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The Quest for Empire, 1865–1914

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The Quest for Empire, 1865–1914

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  1. The Quest for Empire, 1865–1914 • What was the relationship between America’s economic interests abroad and the expansionist impulse of the late nineteenth century? • What were the intellectual currents that encouraged Americans to believe that their country should be an Imperial Power?

  2. Intellectual Currents 18th & 19th C • Technological progress • Nationalism • Imperialism • Racism • Anglo Superiority • Social Darwinism • Manifest Destiny & Frontier mentality • Nativism • Capitalism • Rudyard Kipling’s White Man’s Burden

  3. Identification’s • What are some examples of American foreign policy being employed in the late 1800s and early 1900s? • Bayonet Congress • Hawaiian and Queen Liliokalani Revolt • United States 1893 coup • Clayton-Bulwer Treaty • Foraker Act • Butcher Valeriano Weyler • Treaty of Paris • The Maine • Aguinaldo and the Filipino Anti-colonial Movement • Platt Amendment • John Hay’s Open Door Notes • Boxer Rebellion

  4. Technology • As an ideology in addition to economic development • Cultural changes observed by thinkers • Self-renunciation in the pursuit of the accumulation of wealth • Lack of enjoyment, theater and learning for capital • Profound impact on culture and race in America • Served as a metaphor and materialist basis for the domination of • Mind over body • Capital over labor • Whites over Indians, Blacks, Mexicans, Asians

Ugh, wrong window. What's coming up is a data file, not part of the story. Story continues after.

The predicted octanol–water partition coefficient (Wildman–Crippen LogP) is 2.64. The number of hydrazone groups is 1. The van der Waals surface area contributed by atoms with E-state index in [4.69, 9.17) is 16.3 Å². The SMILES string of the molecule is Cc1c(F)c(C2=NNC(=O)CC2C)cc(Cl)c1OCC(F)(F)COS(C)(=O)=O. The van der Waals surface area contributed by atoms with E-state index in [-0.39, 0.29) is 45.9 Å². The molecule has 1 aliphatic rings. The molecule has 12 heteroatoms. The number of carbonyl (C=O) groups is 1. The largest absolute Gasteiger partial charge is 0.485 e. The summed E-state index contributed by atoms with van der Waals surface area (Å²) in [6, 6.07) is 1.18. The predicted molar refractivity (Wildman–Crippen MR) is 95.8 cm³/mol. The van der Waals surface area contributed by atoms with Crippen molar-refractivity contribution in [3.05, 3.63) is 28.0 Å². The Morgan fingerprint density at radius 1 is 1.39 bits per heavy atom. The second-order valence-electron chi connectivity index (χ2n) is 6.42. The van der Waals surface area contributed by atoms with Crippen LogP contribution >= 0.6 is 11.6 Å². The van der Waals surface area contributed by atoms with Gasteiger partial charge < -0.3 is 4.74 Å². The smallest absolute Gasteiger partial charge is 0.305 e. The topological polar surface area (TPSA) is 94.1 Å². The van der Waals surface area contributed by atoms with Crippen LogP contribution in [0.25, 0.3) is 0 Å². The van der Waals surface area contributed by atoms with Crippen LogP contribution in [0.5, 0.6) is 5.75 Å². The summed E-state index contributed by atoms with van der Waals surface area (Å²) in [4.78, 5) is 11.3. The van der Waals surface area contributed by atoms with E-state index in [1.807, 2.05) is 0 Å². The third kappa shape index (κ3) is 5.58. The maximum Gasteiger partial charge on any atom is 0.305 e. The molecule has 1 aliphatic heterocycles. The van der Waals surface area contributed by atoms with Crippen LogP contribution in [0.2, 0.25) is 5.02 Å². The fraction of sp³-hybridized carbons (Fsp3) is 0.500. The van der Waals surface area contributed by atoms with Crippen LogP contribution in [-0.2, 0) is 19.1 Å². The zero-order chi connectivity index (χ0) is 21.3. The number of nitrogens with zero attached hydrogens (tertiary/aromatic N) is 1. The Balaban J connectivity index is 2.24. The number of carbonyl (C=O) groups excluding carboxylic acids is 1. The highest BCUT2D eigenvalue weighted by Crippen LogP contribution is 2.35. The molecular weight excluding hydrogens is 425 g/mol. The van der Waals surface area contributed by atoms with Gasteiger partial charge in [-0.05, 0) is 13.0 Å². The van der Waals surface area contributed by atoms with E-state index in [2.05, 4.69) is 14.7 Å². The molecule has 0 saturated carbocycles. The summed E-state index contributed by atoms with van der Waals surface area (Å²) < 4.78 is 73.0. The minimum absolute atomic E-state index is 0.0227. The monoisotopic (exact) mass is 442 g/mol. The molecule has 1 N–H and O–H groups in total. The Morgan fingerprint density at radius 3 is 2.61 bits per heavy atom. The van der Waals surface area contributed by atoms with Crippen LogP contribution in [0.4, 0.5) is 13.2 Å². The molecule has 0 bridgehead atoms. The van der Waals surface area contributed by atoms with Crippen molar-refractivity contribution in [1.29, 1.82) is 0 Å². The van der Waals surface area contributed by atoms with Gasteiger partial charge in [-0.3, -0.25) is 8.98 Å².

5. 1830 technological Celebration • America entered into a celebration of technology as an expression of its nationalism and progress • President Jackson, 3 annual address • Praised science for expanding man’s power over nature • Improving the mail system • Moving cities closer to each other in travel time • Opening lines of communication and trade to settlers isolated by obstacles of nature

  6. Celebration of Technology • Technology would serve to destroy “The traces of savage life” • Like the Indians, the horse would disappear, they would become traditional • It would transform production and labor in America • Promise to free laborers from work… • Instead it deprived work of interest & creativity • Maximized the amount of time worked • Degraded labor • Did not eliminate the body from laboring • It separated the intellectual power of production from manual labor

  7. Westward Expansion • Manifest Destiny viewed in terms of technological progress • Southern Quarterly Review, 1828 • They could “perceive neither justice, nor wisdom, nor humanity in arresting the progress of order and science, that unproductive and barren wastes may be reserved for the roaming barbarian”